Sunday, 2 September 2007

The Next Project (And How To Pay For It)

I've realised over the last couple of days that the computer in my office has begun to run a lot more slowly. While I'm inclined to think an upgrade of a certain anti-virus program is involved in this, I've also decided I should look into getting some more memory for my computer (CTRL+ALT+DEL shows just how much memory the anti-virus software is using - it isn't pretty).

Here's the important detail of the project: I'm not planning to fund it through my wages (or Lorraine's for that matter).

"Huh?" I hear you ask. "How are you going to do that?" Well, let's call this my guide to earning a bit extra for little treats.

1) Google Adsense.
Sensible web advertising. You get money for clicks, not for unlikely and costly sales. Furthermore they're presented in text, not garish and intrusive flash (yes, Yahoo! Mail, I'm talking about you).

The payments aren't huge, and you have to earn a minimum of $100 to get a payment, but it is a program I'd recommend.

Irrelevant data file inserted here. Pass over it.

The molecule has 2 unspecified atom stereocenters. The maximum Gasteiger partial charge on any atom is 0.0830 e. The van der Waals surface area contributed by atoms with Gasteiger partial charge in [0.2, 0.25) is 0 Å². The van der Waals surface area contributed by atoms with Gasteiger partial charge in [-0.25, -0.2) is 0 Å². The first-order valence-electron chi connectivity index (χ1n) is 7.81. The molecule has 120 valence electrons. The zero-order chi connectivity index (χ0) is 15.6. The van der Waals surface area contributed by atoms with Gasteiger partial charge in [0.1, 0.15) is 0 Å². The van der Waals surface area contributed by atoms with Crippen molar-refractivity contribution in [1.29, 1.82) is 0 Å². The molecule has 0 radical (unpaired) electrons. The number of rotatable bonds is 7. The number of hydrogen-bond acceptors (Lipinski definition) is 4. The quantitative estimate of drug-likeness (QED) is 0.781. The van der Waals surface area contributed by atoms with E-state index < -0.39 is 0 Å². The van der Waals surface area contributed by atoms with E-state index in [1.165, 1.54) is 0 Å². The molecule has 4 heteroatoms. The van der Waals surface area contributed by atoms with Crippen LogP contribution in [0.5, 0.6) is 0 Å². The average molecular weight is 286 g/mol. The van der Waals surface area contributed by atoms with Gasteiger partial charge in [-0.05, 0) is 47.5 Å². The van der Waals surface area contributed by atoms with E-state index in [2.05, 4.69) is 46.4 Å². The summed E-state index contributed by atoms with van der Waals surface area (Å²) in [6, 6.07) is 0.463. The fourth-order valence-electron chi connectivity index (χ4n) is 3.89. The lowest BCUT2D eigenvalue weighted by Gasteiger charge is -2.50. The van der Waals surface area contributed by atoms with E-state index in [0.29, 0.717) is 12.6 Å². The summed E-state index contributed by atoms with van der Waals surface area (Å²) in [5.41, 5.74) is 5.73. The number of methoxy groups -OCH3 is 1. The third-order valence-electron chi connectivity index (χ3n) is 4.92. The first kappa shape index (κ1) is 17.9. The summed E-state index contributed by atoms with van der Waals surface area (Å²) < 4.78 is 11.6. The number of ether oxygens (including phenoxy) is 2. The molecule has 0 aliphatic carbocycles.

2) Amazon Associates.
The program I've used for longest. If you are going to get money for clicks, why not use the UK's leading online retailer?

Simple to implement, easy to follow reports and payouts begin at a more than reasonable £10.

3) Money for opinions.
Being realistic, when it comes to a stick or two of memory the solutions above probably aren't the answer. However what I've found to be a quick and easy way to a little bit extra is to share opinions with people who want them.

I'm not talking about opinion surveys (not too quick in my experience) or consumer websites (where the payments are so small to not make them worthwhile), I'm talking about the magazine market.

It might not sound like much to get £5/£10/£15 for an e-mail, but think of the possible time/reward ratio. I might send an e-mail to a TV magazine which takes me about a minute (or possibly less) to type and send. It's usually something Lorraine and I are discussing anyway, all I'm doing is transcribing thoughts and sending them to an e-mail address I've kept handy.

If you've got opinions why not try your luck? The worst that can happen is that the e-mail isn't published and you don't get paid.

(Actually the worst thing that can happen is that a magazine can ask for a photo of you to accompany what you've written, but that's another matter entirely.)
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